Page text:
- 1 and 1/2 Tablespoons (22.5ml) lemon juice

- 1/2 cup (40g) coconut flakes (to decorate)

*cup = 250ml cup


Method:


1. Prepare raisins: Place raisins on the sifter and pour 2 cups hot water over it (to soften the skins), then place in a small bowl, pour 1/2 cup rum and cover the bowl tightly with cling film. You can do this a night before baking and set aside for overnight rest. If you don’t have time, do it as a first step when starting to bake.


2. Proof the yeast: In a small pot warm up milk with sugar to 38-40C - stir occasionally to make sure all sugar is fully dissolved. Take off the heat and add yeast, mix until combined, sprinkle the top with 1 teaspoon flour (no need to mix) and cover with cling film or dry kitchen towel. Set aside in warm place for 15 minutes. After that time you should see yeast bubbling and foaming up. If it’s not, repeat the step (check yeast’s best before date or watch temperature closely next time - could be too high or too low). In a separate pot melt butter and once lukewarm add 5 egg yolks and 1 large egg, freshly squeezed clear lemon juice and whisk until combined (you will be adding lukewarm to the dough).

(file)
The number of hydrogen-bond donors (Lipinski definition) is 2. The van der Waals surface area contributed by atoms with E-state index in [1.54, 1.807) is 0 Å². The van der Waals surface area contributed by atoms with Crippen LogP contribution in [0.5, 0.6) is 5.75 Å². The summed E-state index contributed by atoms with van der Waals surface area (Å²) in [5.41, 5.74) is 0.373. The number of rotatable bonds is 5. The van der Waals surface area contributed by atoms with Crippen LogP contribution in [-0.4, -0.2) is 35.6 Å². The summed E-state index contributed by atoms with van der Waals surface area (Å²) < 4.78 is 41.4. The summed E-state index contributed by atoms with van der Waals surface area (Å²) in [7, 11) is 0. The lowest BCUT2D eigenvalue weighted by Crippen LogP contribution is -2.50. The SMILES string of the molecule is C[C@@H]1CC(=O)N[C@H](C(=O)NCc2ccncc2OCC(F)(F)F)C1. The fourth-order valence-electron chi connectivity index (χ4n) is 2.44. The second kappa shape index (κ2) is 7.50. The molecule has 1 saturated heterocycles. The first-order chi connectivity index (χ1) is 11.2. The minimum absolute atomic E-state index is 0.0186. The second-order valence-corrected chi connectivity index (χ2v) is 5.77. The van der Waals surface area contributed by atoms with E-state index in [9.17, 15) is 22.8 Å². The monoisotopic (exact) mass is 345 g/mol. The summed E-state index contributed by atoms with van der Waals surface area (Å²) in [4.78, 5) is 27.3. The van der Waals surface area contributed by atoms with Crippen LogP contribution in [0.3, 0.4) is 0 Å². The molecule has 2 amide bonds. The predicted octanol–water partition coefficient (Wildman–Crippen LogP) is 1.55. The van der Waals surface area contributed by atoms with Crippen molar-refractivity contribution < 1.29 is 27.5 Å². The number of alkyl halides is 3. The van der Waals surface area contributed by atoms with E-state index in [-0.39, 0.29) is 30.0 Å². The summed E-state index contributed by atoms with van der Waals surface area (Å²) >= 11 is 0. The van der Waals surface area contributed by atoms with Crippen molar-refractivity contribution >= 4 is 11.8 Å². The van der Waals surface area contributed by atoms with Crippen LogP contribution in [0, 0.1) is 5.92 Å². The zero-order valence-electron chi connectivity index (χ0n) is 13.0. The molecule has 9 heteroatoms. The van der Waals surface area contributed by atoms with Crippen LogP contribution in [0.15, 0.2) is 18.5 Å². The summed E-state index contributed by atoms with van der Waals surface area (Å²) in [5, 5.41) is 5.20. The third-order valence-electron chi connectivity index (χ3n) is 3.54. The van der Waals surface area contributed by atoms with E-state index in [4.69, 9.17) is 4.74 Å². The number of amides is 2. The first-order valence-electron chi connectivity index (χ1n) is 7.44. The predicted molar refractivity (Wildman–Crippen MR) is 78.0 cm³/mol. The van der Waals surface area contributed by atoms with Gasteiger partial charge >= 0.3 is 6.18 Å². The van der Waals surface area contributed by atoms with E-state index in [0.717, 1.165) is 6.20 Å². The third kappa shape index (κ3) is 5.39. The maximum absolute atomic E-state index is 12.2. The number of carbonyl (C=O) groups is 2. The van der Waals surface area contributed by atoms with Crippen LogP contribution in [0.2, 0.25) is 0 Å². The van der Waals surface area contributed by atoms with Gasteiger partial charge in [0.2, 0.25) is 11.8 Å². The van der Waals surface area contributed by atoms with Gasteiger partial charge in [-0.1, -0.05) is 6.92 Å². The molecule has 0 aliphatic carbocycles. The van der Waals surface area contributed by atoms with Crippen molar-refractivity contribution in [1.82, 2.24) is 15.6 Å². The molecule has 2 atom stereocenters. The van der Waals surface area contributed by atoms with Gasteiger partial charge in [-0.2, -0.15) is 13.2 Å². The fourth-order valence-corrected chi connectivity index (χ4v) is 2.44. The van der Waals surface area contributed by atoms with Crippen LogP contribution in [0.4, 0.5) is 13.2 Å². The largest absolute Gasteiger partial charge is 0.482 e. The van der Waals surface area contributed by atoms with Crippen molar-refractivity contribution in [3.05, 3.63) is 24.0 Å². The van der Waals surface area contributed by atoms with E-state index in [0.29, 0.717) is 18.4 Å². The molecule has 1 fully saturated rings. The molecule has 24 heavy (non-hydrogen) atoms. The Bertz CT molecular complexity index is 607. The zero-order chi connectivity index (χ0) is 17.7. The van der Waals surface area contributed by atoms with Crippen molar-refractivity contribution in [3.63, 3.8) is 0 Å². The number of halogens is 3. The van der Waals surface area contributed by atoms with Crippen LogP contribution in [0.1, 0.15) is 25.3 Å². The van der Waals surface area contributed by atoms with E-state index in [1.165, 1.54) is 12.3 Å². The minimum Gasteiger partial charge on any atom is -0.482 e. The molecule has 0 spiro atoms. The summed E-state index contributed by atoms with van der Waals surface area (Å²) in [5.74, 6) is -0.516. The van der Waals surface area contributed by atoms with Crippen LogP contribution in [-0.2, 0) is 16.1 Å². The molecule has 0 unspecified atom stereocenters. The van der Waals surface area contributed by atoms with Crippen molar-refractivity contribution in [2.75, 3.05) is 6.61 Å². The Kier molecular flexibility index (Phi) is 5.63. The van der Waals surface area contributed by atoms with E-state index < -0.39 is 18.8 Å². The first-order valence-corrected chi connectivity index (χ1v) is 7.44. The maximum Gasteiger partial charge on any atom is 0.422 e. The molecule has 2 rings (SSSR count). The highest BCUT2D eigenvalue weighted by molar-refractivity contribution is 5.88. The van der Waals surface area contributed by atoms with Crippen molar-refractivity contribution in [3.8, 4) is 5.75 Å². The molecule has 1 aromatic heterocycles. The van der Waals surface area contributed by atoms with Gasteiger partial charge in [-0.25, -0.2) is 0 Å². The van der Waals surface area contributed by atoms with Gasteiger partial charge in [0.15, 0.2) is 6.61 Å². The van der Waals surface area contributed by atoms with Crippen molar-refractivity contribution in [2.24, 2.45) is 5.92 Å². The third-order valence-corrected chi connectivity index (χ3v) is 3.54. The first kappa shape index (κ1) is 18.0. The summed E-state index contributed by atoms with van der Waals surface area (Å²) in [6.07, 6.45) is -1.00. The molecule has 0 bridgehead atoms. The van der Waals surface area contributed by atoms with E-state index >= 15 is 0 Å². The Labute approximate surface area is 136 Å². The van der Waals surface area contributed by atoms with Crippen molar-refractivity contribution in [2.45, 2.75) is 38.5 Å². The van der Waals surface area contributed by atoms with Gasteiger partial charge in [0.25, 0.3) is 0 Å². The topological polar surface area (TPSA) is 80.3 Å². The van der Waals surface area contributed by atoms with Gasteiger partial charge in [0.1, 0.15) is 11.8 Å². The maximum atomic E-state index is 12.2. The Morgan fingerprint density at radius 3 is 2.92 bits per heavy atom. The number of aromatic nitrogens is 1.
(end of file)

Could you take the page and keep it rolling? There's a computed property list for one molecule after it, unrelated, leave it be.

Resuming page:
3. Prepare the dough: In your main mixing bowl mix flour with salt, add proofed yeast and lukewarm egg/butter mixture. Start kneading. If you are working by hand - kneading here is simply patting the dough, remembering to turn the bowl every so often in order to aerate the dough from every side. Kneading here takes 18-20 minutes. The dough is going to be sticky. After 15 minutes add 1 Tablespoon of flour and after 1-2 minutes add last 1 Tablespoon of flour, knead until incorporated. After 18-20 minutes the dough should become shiny, smooth and still sticky (that’s the way it’s to be). If you are kneading using stand mixer - mix using dough hook attachment on medium to high speed in first 5 minutes then lower to medium-low speed and knead for another 12-15 minutes. 15 minutes into kneading add 1 Tablespoon flour, knead for 2 minutes and then add the last 1 Tablespoon of flour kneading until incorporated. As the dough is sticky - best is to mix the dough by hand 2 or 3 times in the first 3 minutes to make sure all flour is incorporated and there is no residue at the bottom of the mixing bowl. Once ready, transfer the dough to lightly greased bowl (you may lightly grease your hands with sunflower oil to do that). Sprinkle 1 flat Tablespoon of flour on top and cover tightly with cling film, transfer to the warm place and let it rest for 1 hour and 30 minutes. The dough should triple in size.